EconPapers    
Economics at your fingertips  
 

Making the Most of Potential: Potential Games and Genotypic Convergence

Omer Edhan, Ziv Hellman and Ilan Nehama

Economics Discussion Paper Series from Economics, The University of Manchester

Abstract: We consider genotypic convergence of populations and show that under fixed fitness asexual and haploid sexual populations attain monomorphic convergence (even with linkage disequilibrium) to basins of attraction with locally exponential convergence rates; the same convergence obtains in single locus diploid sexual reproduction but to polymorphic populations. Furthermore, we show that there is a unified underlying theory underlying these convergences: all of them can be interpreted as instantiations of players in a potential game implementing a multiplicative weights updating algorithm to converge to equilibrium, making use of the Baum–Eagon Theorem. To analyse varying environments, we introduce the concept of ‘virtual convergence’, under which, even if fixation is not attained, the population nevertheless achieves the fitness growth rate it would have had under convergence to an optimal genotype. Virtual convergence is attained by asexual, haploid sexual, and multi-locus diploid reproducing populations, even if environments vary arbitrarily. We also study conditions for true monomorphic convergence in asexually reproducing populations in varying environments.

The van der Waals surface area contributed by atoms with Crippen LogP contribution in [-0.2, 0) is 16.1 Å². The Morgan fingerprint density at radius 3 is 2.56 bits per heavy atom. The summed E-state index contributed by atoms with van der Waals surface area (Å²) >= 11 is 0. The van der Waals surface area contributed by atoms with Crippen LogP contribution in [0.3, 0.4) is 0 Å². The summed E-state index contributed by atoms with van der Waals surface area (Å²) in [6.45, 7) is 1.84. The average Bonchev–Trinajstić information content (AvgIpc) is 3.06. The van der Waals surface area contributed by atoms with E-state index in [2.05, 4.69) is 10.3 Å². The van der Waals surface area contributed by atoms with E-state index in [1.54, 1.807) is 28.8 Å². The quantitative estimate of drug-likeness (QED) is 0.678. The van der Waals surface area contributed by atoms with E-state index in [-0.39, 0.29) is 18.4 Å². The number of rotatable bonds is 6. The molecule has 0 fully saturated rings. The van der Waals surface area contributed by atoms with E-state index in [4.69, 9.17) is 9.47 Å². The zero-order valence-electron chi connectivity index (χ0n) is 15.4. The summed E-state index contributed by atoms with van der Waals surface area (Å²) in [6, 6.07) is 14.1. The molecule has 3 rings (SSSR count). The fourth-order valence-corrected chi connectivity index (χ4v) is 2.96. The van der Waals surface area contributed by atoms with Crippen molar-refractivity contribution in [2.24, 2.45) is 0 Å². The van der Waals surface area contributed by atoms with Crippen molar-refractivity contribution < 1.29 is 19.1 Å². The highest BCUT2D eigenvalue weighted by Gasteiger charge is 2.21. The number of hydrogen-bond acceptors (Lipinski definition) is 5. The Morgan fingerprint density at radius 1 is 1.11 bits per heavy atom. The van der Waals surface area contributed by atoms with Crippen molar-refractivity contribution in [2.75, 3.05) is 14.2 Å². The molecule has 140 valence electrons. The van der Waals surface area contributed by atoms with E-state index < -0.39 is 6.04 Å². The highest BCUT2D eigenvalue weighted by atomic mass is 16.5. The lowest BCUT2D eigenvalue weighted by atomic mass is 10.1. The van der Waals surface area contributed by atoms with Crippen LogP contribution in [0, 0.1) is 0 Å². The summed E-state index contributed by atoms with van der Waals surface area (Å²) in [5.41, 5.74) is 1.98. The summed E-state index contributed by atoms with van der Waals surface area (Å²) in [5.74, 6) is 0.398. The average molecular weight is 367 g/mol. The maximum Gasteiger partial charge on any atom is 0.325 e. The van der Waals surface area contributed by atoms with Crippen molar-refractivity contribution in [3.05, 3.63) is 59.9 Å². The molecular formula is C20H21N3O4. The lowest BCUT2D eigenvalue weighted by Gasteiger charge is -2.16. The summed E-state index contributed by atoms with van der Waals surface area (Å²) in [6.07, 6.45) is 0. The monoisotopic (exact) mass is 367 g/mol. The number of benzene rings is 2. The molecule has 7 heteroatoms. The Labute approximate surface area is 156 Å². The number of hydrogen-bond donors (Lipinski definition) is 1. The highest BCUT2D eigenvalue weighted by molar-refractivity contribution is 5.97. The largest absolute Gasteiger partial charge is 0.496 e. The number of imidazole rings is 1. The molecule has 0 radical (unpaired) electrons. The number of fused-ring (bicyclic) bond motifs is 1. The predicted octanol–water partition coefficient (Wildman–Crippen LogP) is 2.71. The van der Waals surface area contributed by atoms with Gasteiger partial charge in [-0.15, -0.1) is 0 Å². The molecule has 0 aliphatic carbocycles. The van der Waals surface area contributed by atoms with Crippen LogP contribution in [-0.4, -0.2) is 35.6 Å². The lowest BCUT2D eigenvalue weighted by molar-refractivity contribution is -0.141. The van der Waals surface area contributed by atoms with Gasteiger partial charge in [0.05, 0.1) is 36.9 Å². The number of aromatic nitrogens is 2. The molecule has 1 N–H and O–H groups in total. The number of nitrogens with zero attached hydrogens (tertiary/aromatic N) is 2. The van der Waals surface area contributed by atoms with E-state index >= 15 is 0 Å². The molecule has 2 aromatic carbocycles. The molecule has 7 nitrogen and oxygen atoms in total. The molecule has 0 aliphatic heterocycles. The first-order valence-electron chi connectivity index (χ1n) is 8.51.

Date: 2020-11
New Economics Papers: this item is included in nep-gth
References: View complete reference list from CitEc
Citations: Track citations by RSS feed

Downloads: (external link)
http://hummedia.manchester.ac.uk/schools/soss/econ ... npapers/EDP-2012.pdf (application/pdf)

Related works:
Working Paper: Making the Most of Potential: Potential Games and Genotypic Convergence (2020) Downloads
This item may be available elsewhere in EconPapers: Search for items with the same title.

Export reference: BibTeX RIS (EndNote, ProCite, RefMan) HTML/Text

Persistent link: https://EconPapers.repec.org/RePEc:man:sespap:2012

Access Statistics for this paper

More papers in Economics Discussion Paper Series from Economics, The University of Manchester Contact information at EDIRC.
Bibliographic data for series maintained by Marianne Sensier ().

 
Page updated 2022-11-09
Handle: RePEc:man:sespap:2012